A RESPONSE TO THE DEBATE ABOUT ASSISTED SUICIDE
15th MAY 2013
I love wandering around grave yards, always have. What would my epitaph be?
Disabled overnight at 38 it could be ‘grateful for the love.’ I’ve definitely failed in the gratitude stakes. We’d all like to be thought of as a good person who leaves behind a show of love and kindness.
But what will Charlie Falconer leave behind? What will his world look like? Despite all the procrastination this really is the only question.
Will we; those who’ve made the choice and those who have been ‘chosen’ (because there will be ‘the chosen’); the ones deemed ‘not fit to stay’ or decreed by their doctor as ‘hopeless’, or social worker as ‘costly’ or for that matter by government dictate as ‘on the list’ – there are already lists made by doctors for those ‘not eligible for treatment’ of any kind. Will we all be gathered in a special place, an allocated building or new type of church? Maybe we’ll attend our own funerals and then nip round the back for a quick roasting.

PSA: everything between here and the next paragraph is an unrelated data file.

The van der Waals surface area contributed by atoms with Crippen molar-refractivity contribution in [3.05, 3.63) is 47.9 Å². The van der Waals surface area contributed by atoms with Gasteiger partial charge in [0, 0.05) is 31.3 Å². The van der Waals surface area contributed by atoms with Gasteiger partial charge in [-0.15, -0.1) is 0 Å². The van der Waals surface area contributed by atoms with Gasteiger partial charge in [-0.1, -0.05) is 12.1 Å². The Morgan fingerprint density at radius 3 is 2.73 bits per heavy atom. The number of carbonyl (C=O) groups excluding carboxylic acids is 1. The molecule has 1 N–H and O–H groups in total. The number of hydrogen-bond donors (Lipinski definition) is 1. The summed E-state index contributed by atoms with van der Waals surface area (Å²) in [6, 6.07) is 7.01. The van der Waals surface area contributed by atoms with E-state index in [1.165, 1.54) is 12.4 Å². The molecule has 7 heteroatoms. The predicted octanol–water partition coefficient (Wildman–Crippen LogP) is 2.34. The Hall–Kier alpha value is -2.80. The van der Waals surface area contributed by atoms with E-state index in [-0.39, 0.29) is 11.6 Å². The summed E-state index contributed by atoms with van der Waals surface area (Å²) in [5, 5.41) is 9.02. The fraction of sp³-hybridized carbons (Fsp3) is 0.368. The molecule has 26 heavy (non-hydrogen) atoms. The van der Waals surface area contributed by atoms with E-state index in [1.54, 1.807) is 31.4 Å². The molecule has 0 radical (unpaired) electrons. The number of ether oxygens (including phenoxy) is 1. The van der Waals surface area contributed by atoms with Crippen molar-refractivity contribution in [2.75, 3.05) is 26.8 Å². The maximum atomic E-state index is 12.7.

When assisted suicide does become ‘common place’ as Jane Nicklinson said it would: which medics will become ‘death doctors’ as in Oregon: will they visit on a certain day? Will there be camper vans like in the Netherlands picking up death stragglers? Maybe we’ll evoke the Groningen Protocol and offer A/S to people over 12……..that’s right 12.
Then there’s MEDICAID (Guidance No 12) in Oregon, offering life extending treatment for cancer sufferers with a median of 24 months to live, the rest: guess where they’re going? With MEDICAID’S help of course.
Before they knock out a yes vote, I suggest someone asks Charlie boy what his epitaph might be, that ‘he cared’ or that he really was ‘a proper bloody Charlie.’